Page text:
This item is a little more on the legal side of things than PG usually includes in TPV, but he thought it might be of interest to those who don’t know about various state price-gouging laws.
At the time of publication, at least twenty four states, plus Washington D.C. have declared states of emergency related to the novel coronavirus (“COVID-19”), with that number growing by the hour. In addition to making more resources available to residents, in many cases, the declarations also trigger additional protections to consumers in the form of anti-price gouging laws. These laws, which automatically go into effect, are intended to prevent merchants from significantly increasing the cost of consumer goods and services during a crisis.
For instance, in New Jersey a ten percent (10%) price increase during an emergency would be unlawful under most circumstances. In Pennsylvania, there is an assumption that a twenty percent (20%) increase is unlawful, but lower price increases could be deemed unlawful depending on the circumstances.
Even in states without anti-price gouging laws, the declaration of a state of emergency can result in emergency legislation. For example, Maryland does not currently have an anti-price gouging law in effect, but shortly after the Governor declared a state of emergency, both houses of the General Assembly introduced legislation aimed at limiting increases in consumer goods and services during the emergency to no more than ten percent (10%).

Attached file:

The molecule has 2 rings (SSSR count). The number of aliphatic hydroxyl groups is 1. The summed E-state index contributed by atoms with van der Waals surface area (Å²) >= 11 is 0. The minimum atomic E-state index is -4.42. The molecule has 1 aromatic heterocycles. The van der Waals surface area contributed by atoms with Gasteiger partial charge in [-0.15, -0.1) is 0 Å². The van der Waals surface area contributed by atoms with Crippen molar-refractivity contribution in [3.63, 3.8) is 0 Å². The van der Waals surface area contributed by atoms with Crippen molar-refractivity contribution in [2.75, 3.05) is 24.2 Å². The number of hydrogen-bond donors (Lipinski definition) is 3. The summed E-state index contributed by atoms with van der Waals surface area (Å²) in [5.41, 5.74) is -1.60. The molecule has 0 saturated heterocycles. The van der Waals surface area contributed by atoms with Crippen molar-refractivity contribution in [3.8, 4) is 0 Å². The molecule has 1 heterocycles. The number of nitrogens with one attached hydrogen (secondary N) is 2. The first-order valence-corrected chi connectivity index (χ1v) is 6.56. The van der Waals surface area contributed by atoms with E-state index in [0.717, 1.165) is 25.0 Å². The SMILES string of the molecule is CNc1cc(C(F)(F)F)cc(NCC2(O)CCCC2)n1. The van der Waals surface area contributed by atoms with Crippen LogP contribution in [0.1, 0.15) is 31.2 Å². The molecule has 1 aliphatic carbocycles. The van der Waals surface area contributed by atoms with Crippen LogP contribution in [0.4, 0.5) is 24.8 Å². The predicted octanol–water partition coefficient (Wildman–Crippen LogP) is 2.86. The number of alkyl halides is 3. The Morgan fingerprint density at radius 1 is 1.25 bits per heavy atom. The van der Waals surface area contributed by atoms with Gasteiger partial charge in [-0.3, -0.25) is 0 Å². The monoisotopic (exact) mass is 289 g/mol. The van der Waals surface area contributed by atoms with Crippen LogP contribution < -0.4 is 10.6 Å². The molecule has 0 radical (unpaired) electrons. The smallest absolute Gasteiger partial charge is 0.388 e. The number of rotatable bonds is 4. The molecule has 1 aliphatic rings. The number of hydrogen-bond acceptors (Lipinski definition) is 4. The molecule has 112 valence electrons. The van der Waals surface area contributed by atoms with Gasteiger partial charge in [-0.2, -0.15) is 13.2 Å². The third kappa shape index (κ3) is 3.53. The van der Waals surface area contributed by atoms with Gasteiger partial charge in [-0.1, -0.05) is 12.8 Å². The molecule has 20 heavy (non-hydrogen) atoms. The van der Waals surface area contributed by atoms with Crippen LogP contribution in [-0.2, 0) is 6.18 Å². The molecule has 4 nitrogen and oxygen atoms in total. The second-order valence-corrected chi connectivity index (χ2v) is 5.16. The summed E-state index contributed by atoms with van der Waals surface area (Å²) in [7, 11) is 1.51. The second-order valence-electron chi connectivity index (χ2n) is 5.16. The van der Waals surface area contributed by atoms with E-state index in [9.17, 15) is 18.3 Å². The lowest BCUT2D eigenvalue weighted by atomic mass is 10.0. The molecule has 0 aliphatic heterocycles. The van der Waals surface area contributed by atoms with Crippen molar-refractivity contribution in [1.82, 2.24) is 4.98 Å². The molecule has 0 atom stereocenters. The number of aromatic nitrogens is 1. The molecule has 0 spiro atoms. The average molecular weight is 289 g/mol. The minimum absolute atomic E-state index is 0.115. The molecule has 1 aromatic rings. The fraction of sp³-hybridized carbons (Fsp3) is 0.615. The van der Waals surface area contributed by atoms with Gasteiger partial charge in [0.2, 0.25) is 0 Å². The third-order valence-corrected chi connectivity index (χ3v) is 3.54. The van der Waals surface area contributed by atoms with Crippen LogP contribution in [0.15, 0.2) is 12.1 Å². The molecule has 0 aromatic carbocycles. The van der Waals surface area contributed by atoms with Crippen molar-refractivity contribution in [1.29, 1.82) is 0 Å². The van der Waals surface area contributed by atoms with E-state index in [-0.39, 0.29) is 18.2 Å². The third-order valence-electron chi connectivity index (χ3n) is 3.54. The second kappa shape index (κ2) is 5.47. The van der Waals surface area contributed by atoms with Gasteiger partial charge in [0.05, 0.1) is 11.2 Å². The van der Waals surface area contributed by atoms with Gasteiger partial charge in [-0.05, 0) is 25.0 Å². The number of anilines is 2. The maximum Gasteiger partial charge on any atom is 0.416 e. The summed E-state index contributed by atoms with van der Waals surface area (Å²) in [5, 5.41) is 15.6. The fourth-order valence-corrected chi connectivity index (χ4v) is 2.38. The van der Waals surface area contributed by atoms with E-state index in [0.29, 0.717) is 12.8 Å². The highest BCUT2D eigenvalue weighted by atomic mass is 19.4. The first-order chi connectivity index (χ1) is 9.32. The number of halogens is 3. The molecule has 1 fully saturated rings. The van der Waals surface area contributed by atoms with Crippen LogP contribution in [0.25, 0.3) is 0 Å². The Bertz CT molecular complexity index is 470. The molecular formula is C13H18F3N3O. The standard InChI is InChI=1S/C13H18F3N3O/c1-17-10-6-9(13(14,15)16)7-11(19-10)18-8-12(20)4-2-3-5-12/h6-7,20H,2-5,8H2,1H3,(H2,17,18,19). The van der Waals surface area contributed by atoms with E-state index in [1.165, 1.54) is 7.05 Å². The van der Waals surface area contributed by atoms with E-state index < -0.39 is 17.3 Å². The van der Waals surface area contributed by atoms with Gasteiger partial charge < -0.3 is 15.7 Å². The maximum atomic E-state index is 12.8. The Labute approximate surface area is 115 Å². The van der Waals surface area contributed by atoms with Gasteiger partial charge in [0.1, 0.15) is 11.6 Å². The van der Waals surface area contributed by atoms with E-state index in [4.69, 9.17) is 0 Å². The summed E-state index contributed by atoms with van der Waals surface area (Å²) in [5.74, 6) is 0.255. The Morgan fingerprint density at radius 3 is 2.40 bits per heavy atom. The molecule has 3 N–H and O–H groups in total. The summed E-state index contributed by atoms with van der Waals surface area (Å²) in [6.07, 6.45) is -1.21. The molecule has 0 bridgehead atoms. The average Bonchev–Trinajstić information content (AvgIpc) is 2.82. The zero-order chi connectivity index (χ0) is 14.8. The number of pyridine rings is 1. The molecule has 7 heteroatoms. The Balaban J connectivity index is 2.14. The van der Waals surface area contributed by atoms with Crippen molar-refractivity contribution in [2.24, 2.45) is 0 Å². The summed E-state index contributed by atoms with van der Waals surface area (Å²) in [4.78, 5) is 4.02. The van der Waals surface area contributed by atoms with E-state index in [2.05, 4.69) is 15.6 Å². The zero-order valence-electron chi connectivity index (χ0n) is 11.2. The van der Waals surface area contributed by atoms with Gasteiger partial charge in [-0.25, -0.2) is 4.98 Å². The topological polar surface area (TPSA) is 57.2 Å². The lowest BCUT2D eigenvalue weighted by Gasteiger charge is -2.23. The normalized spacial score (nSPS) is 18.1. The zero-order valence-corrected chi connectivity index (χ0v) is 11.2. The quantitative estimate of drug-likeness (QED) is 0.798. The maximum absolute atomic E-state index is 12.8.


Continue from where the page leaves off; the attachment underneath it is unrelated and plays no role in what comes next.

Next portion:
The particulars of the laws vary with each state. Some states set a percentage above which the merchant cannot increase the price. Others simply state the price increase cannot be “unconscionable.” Some laws apply to any party in the distribution chain, whereas others make allowances for increases if the party is simply passing along its own increased cost. As a result of the differences, ensuring compliance with these laws can be challenging for businesses that provide consumer goods and services in different states, as a one-size-fits all approach will likely not work. Violations can range from hundreds to tens of thousands of dollars in penalties, injunctions, lawsuits, criminal penalties and/or other measures.
Link to the rest at LexBlog
PG will note that it is not unusual for a merchant’s cost of goods or of doing business to increase during an event that will trigger a state of emergency declaration by a government official.
In the event of a hurricane, for example, a store may run out of certain types of goods as many more customers than usual purchase certain items such as protective tarps or plywood to board up windows.
Under such conditions, the cost of goods for the merchant may increase substantially due to shortages of supply at wholesalers, road closures that make transportation of goods more expensive, higher demand from locations that have already suffered damage from the hurricane, etc.
Depending upon the wording and judicial interpretation of price-gouging laws, it may not be worth the trouble and expense for the merchant to make extraordinary efforts or pay higher costs in order to keep products in stock. Indeed, if there is a potential legal penalty for a pricing misstep, the merchant might make a financial decision to just close its doors or to not restock until after the emergency passes.
Needless to say, if a hurricane is on the way, a merchant might find that her/his/its attorney’s office is close and not accepting calls.